However, as M&S found, there are other sources and these have not always been fully researched (or perhaps not even known about). For example, Austen’s niece Fanny, for whom Anne Sharp was governess, kept diaries from the age of 10. M&S write that Fanny’s “unpublished notebooks and letters” have been “largely unmined” by scholars but her writings show what must have underpinned the “deep affection” between Jane and Anne, which is the fact that Anne was a writer.
So, there in Fanny’s diaries are references to Anne Sharp’s playwriting, and M&S spend some time developing their thesis from these diaries, as well as from other sources including sister-in-law Mary Lloyd’s “pocketbook” and references to Anne in Austen’s letters. Along the way, they also research some of Sharp’s own story. M&S argue that although biographers have generally ignored the rapport between the two, Sharp was in fact a “trusted literary friend”. They cite evidence for this, including that Austen asked Sharp for her opinion on some of her novels and that Sharp responded with some writerly commentary.
Also, Sharp was one of the very few non-family members to whom Austen gave one of her 12 presentation copies of the first edition of Emma. Two others went to the Prince Regent (who’d asked for a dedication) and the established author Maria Edgeworth. M&S cite this act as indicative of the esteem in which Austen held Sharp. They also argue that her sending a copy to Edgeworth demonstrates her desire to establish some kind of literary alliance or friendship. Was it that, or did she just want the endorsement of an established author? We don’t know but M&S could be right. Whatever she wanted, however, she didn’t get it from Edgeworth.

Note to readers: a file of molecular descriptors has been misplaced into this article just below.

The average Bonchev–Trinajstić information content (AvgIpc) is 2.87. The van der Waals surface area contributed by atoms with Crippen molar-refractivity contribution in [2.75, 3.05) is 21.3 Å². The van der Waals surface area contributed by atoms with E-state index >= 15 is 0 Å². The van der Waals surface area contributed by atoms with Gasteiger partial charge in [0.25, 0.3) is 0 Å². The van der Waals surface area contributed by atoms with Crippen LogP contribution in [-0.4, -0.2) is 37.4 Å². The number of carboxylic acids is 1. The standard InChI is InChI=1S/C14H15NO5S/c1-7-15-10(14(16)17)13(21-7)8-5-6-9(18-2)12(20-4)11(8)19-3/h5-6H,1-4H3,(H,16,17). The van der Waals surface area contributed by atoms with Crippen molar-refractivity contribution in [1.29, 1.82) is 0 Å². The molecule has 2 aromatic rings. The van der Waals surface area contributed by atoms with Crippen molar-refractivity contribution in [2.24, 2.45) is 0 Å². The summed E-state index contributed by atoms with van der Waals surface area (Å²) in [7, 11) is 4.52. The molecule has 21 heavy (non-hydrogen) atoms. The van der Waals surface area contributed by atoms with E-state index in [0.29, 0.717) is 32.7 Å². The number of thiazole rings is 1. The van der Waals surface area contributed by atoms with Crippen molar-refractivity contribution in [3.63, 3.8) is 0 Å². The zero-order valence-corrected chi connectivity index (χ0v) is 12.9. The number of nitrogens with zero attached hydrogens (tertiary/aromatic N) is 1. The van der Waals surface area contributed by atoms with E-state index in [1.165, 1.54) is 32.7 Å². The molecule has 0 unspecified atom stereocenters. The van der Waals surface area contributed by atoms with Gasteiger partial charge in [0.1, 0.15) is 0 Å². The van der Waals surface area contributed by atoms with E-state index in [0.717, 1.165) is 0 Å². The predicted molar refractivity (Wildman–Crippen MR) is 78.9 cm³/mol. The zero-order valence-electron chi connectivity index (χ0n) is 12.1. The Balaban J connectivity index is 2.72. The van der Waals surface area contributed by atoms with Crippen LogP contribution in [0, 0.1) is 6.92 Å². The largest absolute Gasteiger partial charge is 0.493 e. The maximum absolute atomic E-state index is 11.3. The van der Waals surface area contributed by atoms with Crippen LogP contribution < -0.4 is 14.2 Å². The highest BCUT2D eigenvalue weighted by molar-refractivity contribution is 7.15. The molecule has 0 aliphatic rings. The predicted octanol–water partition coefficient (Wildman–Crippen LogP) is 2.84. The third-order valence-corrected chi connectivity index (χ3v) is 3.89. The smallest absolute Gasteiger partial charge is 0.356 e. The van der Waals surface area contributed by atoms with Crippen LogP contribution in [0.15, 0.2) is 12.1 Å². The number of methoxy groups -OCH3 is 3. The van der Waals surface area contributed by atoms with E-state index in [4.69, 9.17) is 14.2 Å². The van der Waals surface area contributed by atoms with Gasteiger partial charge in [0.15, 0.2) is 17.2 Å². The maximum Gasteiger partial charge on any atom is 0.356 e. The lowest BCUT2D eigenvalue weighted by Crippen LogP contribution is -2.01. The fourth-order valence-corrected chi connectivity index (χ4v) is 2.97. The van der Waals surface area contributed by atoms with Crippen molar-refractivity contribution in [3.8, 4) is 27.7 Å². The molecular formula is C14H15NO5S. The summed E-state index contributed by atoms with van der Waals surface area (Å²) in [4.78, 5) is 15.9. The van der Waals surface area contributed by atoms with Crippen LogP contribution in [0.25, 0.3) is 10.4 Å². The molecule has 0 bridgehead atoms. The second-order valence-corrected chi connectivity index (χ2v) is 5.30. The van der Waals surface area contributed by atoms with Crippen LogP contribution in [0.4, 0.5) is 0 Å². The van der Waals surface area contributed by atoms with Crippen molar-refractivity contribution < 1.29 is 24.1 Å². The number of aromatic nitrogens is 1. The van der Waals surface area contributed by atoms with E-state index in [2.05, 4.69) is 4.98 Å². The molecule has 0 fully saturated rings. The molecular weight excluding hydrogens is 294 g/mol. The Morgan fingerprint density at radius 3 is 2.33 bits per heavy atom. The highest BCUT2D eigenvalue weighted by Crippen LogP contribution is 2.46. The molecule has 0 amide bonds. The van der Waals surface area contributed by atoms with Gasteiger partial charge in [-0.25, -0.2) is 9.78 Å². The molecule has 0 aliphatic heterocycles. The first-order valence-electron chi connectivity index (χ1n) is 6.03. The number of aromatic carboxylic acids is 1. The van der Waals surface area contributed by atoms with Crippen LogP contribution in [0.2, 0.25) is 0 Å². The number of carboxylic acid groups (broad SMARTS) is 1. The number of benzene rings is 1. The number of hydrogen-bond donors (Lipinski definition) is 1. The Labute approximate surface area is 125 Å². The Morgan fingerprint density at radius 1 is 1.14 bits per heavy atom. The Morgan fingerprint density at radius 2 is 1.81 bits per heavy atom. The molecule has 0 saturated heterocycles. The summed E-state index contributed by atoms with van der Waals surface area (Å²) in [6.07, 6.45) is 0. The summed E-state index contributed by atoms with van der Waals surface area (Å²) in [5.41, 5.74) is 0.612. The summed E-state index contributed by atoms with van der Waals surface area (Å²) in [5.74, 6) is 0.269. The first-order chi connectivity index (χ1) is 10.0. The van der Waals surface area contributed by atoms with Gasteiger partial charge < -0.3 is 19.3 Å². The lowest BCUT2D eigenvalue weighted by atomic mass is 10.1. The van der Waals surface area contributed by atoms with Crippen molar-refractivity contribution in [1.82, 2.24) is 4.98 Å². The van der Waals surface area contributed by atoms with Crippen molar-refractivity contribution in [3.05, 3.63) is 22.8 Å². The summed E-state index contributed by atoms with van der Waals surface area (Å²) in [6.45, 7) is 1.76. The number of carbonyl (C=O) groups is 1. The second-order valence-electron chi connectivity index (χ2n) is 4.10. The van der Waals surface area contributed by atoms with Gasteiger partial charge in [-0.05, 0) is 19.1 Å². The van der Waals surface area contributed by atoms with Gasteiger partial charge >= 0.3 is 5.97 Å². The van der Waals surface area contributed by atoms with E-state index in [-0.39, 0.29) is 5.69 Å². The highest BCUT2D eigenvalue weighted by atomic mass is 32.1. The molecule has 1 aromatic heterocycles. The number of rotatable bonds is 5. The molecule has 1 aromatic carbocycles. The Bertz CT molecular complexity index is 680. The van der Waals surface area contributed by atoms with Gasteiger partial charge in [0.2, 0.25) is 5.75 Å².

More evidence they cite for the importance of Sharp to Austen is that Sharp was, as far as records show anyhow, one of the last people to whom Austen wrote before her death. And, she was one of the people to whom Cassandra sent not only a lock of Austen’s hair after her death, but a couple of other mementoes as well.
Have M&S convinced me of this friendship? Yes, I think so, though I’m not sure they’ve completely proved Austen’s desire for “a literary friendship”. However, this first part of A secret sisterhood is a good read, not just because I love all things Jane but because of the open way they share the process and challenge of literary research. I expect each part will be different because the sources and existing knowledge will be different, but I’m looking forward to reading them and will share my thoughts with you (eventually).
Emily Midorikawa and Emma Claire Sweeney
A secret sisterhood: The hidden friendships of Austen, Brontë, Eliot and Woolf
London: Aurum Press, 2017
(Review copy received from publisher’s rep)